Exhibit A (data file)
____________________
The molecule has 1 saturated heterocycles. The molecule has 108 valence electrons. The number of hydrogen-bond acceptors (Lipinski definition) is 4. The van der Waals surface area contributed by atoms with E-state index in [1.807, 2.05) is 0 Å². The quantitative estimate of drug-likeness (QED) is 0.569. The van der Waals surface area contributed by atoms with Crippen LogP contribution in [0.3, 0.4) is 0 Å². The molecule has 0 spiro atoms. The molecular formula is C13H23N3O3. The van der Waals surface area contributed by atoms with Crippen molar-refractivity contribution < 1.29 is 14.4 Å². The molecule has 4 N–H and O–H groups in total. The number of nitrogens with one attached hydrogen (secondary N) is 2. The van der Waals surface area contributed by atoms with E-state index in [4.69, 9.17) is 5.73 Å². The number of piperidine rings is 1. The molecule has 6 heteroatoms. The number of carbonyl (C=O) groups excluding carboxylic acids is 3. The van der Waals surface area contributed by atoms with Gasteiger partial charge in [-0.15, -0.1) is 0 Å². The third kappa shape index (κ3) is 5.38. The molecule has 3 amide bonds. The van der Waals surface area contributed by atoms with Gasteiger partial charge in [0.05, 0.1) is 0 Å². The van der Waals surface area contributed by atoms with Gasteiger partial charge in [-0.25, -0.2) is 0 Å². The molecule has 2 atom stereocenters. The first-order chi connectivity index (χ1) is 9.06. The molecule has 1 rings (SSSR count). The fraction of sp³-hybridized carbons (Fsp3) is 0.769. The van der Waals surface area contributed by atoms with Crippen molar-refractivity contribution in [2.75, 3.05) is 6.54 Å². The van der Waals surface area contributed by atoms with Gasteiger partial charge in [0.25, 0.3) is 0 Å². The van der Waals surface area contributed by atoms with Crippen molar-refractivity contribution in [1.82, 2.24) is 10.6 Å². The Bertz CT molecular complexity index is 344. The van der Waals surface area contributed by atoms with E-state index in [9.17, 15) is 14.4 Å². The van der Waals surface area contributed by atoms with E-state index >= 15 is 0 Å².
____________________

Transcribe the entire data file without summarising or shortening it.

The molecule has 1 saturated heterocycles. The molecule has 108 valence electrons. The number of hydrogen-bond acceptors (Lipinski definition) is 4. The van der Waals surface area contributed by atoms with E-state index in [1.807, 2.05) is 0 Å². The quantitative estimate of drug-likeness (QED) is 0.569. The van der Waals surface area contributed by atoms with Crippen LogP contribution in [0.3, 0.4) is 0 Å². The molecule has 0 spiro atoms. The molecular formula is C13H23N3O3. The van der Waals surface area contributed by atoms with Crippen molar-refractivity contribution < 1.29 is 14.4 Å². The molecule has 4 N–H and O–H groups in total. The number of nitrogens with one attached hydrogen (secondary N) is 2. The van der Waals surface area contributed by atoms with E-state index in [4.69, 9.17) is 5.73 Å². The number of piperidine rings is 1. The molecule has 6 heteroatoms. The number of carbonyl (C=O) groups excluding carboxylic acids is 3. The van der Waals surface area contributed by atoms with Gasteiger partial charge in [-0.15, -0.1) is 0 Å². The third kappa shape index (κ3) is 5.38. The molecule has 3 amide bonds. The van der Waals surface area contributed by atoms with Gasteiger partial charge in [0.05, 0.1) is 0 Å². The van der Waals surface area contributed by atoms with Gasteiger partial charge in [-0.25, -0.2) is 0 Å². The molecule has 2 atom stereocenters. The first-order chi connectivity index (χ1) is 9.06. The molecule has 1 rings (SSSR count). The fraction of sp³-hybridized carbons (Fsp3) is 0.769. The van der Waals surface area contributed by atoms with Crippen molar-refractivity contribution in [2.75, 3.05) is 6.54 Å². The van der Waals surface area contributed by atoms with Gasteiger partial charge in [0.25, 0.3) is 0 Å². The van der Waals surface area contributed by atoms with Crippen molar-refractivity contribution in [1.82, 2.24) is 10.6 Å². The Bertz CT molecular complexity index is 344. The van der Waals surface area contributed by atoms with E-state index in [9.17, 15) is 14.4 Å². The van der Waals surface area contributed by atoms with E-state index >= 15 is 0 Å².